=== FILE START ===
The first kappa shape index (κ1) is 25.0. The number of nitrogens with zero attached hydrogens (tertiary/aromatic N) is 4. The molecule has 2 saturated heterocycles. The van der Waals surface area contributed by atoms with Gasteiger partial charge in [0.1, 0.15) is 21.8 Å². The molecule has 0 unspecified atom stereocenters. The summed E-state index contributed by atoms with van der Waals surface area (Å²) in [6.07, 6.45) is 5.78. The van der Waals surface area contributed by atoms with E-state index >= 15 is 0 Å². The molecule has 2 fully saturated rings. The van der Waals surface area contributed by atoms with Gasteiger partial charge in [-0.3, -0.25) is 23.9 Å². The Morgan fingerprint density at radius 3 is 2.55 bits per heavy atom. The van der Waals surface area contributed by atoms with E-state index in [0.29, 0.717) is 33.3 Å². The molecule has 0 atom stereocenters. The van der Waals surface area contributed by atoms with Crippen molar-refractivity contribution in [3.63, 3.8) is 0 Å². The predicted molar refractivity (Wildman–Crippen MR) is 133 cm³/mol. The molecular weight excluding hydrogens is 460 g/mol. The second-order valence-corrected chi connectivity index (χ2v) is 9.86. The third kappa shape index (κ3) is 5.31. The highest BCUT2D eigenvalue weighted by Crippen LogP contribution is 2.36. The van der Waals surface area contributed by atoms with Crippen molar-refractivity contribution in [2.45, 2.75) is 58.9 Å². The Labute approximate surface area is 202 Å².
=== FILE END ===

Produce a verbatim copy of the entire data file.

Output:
The first kappa shape index (κ1) is 25.0. The number of nitrogens with zero attached hydrogens (tertiary/aromatic N) is 4. The molecule has 2 saturated heterocycles. The van der Waals surface area contributed by atoms with Gasteiger partial charge in [0.1, 0.15) is 21.8 Å². The molecule has 0 unspecified atom stereocenters. The summed E-state index contributed by atoms with van der Waals surface area (Å²) in [6.07, 6.45) is 5.78. The van der Waals surface area contributed by atoms with E-state index >= 15 is 0 Å². The molecule has 2 fully saturated rings. The van der Waals surface area contributed by atoms with Gasteiger partial charge in [-0.3, -0.25) is 23.9 Å². The Morgan fingerprint density at radius 3 is 2.55 bits per heavy atom. The van der Waals surface area contributed by atoms with E-state index in [0.29, 0.717) is 33.3 Å². The molecule has 0 atom stereocenters. The van der Waals surface area contributed by atoms with Crippen molar-refractivity contribution in [3.63, 3.8) is 0 Å². The predicted molar refractivity (Wildman–Crippen MR) is 133 cm³/mol. The molecular weight excluding hydrogens is 460 g/mol. The second-order valence-corrected chi connectivity index (χ2v) is 9.86. The third kappa shape index (κ3) is 5.31. The highest BCUT2D eigenvalue weighted by Crippen LogP contribution is 2.36. The van der Waals surface area contributed by atoms with Crippen molar-refractivity contribution in [2.45, 2.75) is 58.9 Å². The Labute approximate surface area is 202 Å².